The beautiful Royal Exhibition Building in Carlton Gardens is currently being used as a vaccination centre in the current battle with COVID 19. Did you know that one hundred years ago the building was being used for another pandemic – the post-WWI influenza pandemic which ravaged the world?
The outbreak took hold in the battlefields of Europe in late 1918 and spread around the world with returning soldiers. Instead of the happy Christmas reunions the soldiers were expecting, they returned to a country in crisis.
The flu reached Australia in late October 1918 and by January 1919 all major hospitals were at capacity. Despite many state schools becoming temporary hospitals, demand was such that more space was required.
There were too few nurses and doctors to care for patients as many were still with the armed forces overseas or ill with flu themselves.
On 30 January 1919 the Victorian Health Minister issued ‘Influenza Emergency Regulations’ under the 1915 Health Act. Public meetings of more than 20 people were prohibited, travel in long-distance trains was restricted, public buildings were closed and NSW closed the border with Victoria. People were encouraged to wear masks in public places. The imposition of a strict maritime quarantine in late 1918 and early 1919 helped pause the spread.
On one day alone – 19th March 1919 – there were 350 patients accommodated at the makeshift hospital. 73 new cases of influenza and seven deaths were announced for Victoria, three of those deaths took place at the Exhibition Building hospital.
Over 4000 patients were treated in the building in 1919. One young survivor named Jewell later wrote “People died like flies. Orderlies coming in day and night with stretchers, removing dead bodies, and marching through the aisles to a holding room; the basement became a temporary morgue”.
Beds for female patients were between the concert platform in the west and the dome; male patients were in the spaces beyond. It was a grand yet draughty, spartan space; each bed had an electric light slung over it from wires festooned above. Nurses reportedly appealed to the public for pot plants and flowers “to brighten the cavernous wards”.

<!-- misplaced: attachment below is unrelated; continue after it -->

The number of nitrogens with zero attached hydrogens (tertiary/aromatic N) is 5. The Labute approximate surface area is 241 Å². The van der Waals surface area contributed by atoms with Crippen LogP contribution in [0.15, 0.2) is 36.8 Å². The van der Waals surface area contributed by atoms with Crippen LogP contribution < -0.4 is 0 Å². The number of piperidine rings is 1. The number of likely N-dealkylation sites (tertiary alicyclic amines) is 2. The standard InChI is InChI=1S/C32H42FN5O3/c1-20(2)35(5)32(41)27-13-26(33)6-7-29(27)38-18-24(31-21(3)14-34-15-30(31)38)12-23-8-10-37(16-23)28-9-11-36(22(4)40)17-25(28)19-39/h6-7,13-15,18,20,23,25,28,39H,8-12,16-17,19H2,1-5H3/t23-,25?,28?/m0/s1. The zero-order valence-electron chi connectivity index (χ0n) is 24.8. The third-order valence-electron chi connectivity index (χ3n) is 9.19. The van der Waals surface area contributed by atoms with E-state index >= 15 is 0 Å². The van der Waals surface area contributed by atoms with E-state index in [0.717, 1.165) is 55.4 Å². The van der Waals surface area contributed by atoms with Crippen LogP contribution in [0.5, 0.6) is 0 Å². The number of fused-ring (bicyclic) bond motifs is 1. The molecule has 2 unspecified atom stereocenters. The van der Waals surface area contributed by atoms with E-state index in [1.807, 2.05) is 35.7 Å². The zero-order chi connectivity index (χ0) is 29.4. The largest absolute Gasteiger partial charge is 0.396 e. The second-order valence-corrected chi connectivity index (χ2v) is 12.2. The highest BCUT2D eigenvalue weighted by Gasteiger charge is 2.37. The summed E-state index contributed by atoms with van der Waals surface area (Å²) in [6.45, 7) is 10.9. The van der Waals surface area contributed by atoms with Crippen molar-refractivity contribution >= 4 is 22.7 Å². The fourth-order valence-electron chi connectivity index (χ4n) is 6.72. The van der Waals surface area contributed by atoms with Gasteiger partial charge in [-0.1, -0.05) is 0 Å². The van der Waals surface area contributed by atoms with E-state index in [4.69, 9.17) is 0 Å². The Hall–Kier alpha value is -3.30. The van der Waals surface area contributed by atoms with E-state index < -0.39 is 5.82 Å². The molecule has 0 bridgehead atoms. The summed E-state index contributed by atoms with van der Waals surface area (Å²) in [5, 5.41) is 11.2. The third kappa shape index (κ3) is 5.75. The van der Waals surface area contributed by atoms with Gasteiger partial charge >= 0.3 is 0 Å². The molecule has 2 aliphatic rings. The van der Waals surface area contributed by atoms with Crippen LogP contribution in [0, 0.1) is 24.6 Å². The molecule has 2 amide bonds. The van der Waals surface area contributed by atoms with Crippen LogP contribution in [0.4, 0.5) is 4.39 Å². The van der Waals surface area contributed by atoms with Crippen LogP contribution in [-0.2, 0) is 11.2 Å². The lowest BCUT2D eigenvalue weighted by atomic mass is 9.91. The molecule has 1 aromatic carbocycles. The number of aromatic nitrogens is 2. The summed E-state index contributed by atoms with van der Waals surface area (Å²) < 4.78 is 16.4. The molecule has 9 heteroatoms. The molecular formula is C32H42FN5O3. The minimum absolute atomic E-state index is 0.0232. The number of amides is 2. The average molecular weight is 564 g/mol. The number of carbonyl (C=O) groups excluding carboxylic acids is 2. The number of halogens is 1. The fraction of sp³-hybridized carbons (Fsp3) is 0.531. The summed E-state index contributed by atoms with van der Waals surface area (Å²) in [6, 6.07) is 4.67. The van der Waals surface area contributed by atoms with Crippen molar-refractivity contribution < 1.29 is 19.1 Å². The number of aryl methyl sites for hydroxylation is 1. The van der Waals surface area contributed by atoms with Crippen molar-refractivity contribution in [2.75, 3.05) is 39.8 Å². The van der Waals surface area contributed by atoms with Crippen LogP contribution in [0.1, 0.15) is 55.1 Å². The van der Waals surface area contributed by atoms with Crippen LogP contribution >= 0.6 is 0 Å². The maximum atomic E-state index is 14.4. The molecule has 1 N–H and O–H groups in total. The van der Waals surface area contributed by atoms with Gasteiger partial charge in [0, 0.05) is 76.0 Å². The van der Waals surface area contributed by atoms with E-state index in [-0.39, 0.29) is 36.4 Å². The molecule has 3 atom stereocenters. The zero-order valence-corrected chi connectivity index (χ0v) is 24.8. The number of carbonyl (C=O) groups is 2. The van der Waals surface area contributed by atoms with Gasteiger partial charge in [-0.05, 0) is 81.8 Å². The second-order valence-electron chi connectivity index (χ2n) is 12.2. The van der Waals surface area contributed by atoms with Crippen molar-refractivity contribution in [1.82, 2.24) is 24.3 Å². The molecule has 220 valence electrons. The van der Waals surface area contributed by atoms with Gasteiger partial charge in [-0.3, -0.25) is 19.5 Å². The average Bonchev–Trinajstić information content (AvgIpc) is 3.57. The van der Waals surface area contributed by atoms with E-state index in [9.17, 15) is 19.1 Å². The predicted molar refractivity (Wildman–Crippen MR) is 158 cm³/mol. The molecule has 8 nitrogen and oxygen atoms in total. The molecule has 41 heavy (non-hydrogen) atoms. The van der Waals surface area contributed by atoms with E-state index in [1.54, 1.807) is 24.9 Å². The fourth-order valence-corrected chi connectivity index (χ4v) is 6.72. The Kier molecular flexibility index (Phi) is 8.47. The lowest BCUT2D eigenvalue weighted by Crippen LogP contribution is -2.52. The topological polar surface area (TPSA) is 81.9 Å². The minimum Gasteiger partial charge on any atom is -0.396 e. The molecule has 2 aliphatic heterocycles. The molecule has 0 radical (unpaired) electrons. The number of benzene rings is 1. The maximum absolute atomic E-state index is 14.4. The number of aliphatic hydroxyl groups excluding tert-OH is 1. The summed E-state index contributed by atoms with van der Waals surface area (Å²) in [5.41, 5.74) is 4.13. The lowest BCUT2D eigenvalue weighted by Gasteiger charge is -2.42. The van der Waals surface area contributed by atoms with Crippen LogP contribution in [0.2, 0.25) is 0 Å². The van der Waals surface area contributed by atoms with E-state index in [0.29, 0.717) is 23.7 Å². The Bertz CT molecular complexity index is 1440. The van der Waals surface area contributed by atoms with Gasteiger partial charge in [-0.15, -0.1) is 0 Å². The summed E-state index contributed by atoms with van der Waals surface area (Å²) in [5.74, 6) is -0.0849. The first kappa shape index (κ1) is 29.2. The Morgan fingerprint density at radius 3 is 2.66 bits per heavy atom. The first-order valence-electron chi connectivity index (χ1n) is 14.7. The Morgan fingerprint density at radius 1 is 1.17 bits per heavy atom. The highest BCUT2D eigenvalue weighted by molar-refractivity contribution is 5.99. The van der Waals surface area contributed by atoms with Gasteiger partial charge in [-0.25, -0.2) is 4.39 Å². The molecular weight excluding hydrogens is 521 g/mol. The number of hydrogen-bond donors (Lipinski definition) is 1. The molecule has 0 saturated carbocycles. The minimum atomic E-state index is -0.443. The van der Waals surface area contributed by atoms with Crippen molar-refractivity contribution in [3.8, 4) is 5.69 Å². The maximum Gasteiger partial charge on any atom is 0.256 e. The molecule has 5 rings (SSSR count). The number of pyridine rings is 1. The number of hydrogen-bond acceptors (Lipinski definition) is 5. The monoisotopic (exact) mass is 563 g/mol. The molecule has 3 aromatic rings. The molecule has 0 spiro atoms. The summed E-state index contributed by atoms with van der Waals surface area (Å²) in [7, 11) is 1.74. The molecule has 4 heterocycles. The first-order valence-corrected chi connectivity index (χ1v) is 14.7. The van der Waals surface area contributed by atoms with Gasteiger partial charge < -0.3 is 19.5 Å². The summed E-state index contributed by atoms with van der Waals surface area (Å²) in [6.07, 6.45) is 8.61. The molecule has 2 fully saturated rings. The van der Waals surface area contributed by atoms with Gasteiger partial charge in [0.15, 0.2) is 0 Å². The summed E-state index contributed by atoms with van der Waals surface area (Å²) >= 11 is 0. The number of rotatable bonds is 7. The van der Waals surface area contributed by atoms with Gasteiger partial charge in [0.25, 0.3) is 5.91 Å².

A description of the difficulty of their job is highlighted by one nurse:
‘What with four-hourly linseed poultices (mixed at high speed in the day-room, where the kettle of boiling water was, and rushed at the double), brandy, rum, egg-flips, spongings and morphia—even those with the brightest prospects required constant hard nursing, while delirious ones had to be coaxed into subjection and persuaded to remain in bed… Pneumonia patients were kept sitting upright, tied, by means of a pillow under the knees, to the back of the bed, to maintain position. This was not easy. They were usually big solid men, they were very sick, and they slipped easily or sagged over to one side… They coughed and spat up thick sticky sputum which they found difficulty in getting out of their mouths and into the spittoons. They had to be helped to reach the spittoons on their lockers. They had to be lifted back into position frequently and the poultices and wrappings made them heavy and awkward to handle.’
Cubicles were set up in the banqueting room and committee rooms for the nurses’ quarters. Some also slept on verandas behind the western annexe.
Before being allowed to leave, recovered patients were subject to a “fumigation” with steam and eucalyptus, said Jewell. “We were put into a steam-heated room with other discharged patients to ensure that we were totally free from any contaminating virus.”
Between the temporary hospital opening in February 1919 and closing that August, 500 beds was increased to accommodate over 4000 patients, 392 of whom died. According to Museums Victoria, an estimated 12,500 people died of “Spanish” flu in Australia, 30% of them Victorians. Others put the number as high as 15,000. Worldwide, it is estimated between 25-50 million people died, many deaths due to bacterial pneumonia in lungs weakened by influenza.
There were no vaccines and no antibiotics and the disease killed the very young and old alike. It was known as the deadliest global pandemic since the Black Death. And it never really went away. The H1N1 strain that caused the 1918-19 influenza pandemic stuck around and became the regular seasonal flu.
I find it fascinating how history seems to repeat, repeat, repeat. As they say – there’s nothing new!!
Image: 1919 REB Museums Victoria
Image: 2021 REB Vaccination Centre: Daniel Pockett: AAPIMAGE
The Age: article by Kerrie O’Brien: Sep 30,2020 “People died like flies: Spanish flu and the Exhibition Building”
The Handover: July 2020 edition. https://otr.anmfvic.asn.au/articles/an-earlier-pandemic-spanish-influenza-in-victoria
The Armidale Express: article by Callum Godde: Mar 23, 2021 “New Vic vaccine hub’s Spanish flu history”
The Age: “Influenza Epidemic, Exhibition Building Hospital”, 20 Mar 1919, p7
Jeffery K. Taubenberger & Morens, David M: “1918 Influenza: The Mother of All Pandemics” EID JOURNAL Vol 12, No 1, Jan 2006. https://wwwnc.cdc.gov/eid/article/12/1/05-0979_article